BUCSA: Art and Literature on the Silk Road


The Center for the Study of Asia, an affiliated center of the Frederick S. Pardee School of Global Studies at Boston University, held a Feb. 29 discussion on art and literature and their cultural impact along the Silk Road.

Catherine Yeh, Director of BUCSA and Associate Professor of Chinese and Comparative Literature, and Roberta Micallef, Associate Professor of the Practice, Middle Eastern Literatures and Women’s Gender and Sexuality Studies, led the discussion entitled “Cultures in Contact: Art and Literature Along the Silk Road.”

Micallef said the travel of commodities along the Silk Road opened up the exchange of food between cultures from China to Europe.

Stone used to ground millet, to ground wheat, to make flour came from Iran,” Micallef said. “Iranian travelers brought that to the Silk Road, and that’s how they first figured out how to make flour. Once they made flour, we have what are called wrapped foods. We have different forms of dumplings going from China all the way to Italy. A ravioli is a form of a dumpling. It’s the stone that came from Iran to Asia that allowed people to produce flour.”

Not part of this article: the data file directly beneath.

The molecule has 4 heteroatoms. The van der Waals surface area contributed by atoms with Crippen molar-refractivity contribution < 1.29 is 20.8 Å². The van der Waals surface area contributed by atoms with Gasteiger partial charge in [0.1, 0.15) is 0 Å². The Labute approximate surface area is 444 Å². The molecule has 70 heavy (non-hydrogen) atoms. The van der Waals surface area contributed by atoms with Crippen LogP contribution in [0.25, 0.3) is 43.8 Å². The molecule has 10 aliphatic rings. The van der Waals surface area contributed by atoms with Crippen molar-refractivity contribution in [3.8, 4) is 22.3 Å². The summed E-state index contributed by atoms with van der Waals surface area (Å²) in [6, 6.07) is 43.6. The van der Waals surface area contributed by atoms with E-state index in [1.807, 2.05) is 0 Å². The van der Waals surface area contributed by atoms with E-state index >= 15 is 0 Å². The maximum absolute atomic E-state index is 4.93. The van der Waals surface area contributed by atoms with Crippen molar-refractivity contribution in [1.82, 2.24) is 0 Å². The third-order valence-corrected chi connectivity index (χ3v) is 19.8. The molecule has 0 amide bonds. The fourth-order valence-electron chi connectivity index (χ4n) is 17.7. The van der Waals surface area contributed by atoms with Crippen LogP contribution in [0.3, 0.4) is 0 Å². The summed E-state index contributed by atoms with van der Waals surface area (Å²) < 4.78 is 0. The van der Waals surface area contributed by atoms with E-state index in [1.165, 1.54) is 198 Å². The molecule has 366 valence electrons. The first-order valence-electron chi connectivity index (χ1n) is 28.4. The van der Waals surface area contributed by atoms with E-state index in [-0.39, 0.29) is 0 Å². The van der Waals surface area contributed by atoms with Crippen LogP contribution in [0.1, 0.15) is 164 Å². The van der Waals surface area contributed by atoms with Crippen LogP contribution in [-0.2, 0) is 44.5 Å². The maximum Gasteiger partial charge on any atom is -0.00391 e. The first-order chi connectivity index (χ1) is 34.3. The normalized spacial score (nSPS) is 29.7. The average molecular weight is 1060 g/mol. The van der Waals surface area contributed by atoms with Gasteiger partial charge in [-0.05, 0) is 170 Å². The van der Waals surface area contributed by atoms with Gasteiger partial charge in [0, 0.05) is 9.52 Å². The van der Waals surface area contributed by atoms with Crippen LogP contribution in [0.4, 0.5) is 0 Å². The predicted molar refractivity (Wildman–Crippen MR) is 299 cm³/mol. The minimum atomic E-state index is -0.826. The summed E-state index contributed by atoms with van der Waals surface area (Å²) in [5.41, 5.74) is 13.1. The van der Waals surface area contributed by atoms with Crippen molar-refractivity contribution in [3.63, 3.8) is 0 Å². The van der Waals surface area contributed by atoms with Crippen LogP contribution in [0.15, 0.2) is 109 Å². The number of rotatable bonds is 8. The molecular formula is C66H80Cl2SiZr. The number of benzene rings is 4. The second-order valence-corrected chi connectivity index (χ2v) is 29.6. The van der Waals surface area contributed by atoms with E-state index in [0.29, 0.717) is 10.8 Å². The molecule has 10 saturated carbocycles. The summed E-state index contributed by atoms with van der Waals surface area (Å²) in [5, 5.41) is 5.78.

Yeh pointed out that in addition to the exchange of commodities between cultures along the Silk Road, the movement between societies had cultural impacts for literature, music and dance.

The Silk Road transferred not only goods and food, but literally forms of dance, movement, costumes and instruments — and not only instruments but new music,” Yeh said. “China early on had the flute which is made out of bamboo, but plucked instruments came with the Silk Road being opened. All the string instruments are actually Silk Road instruments coming into China.”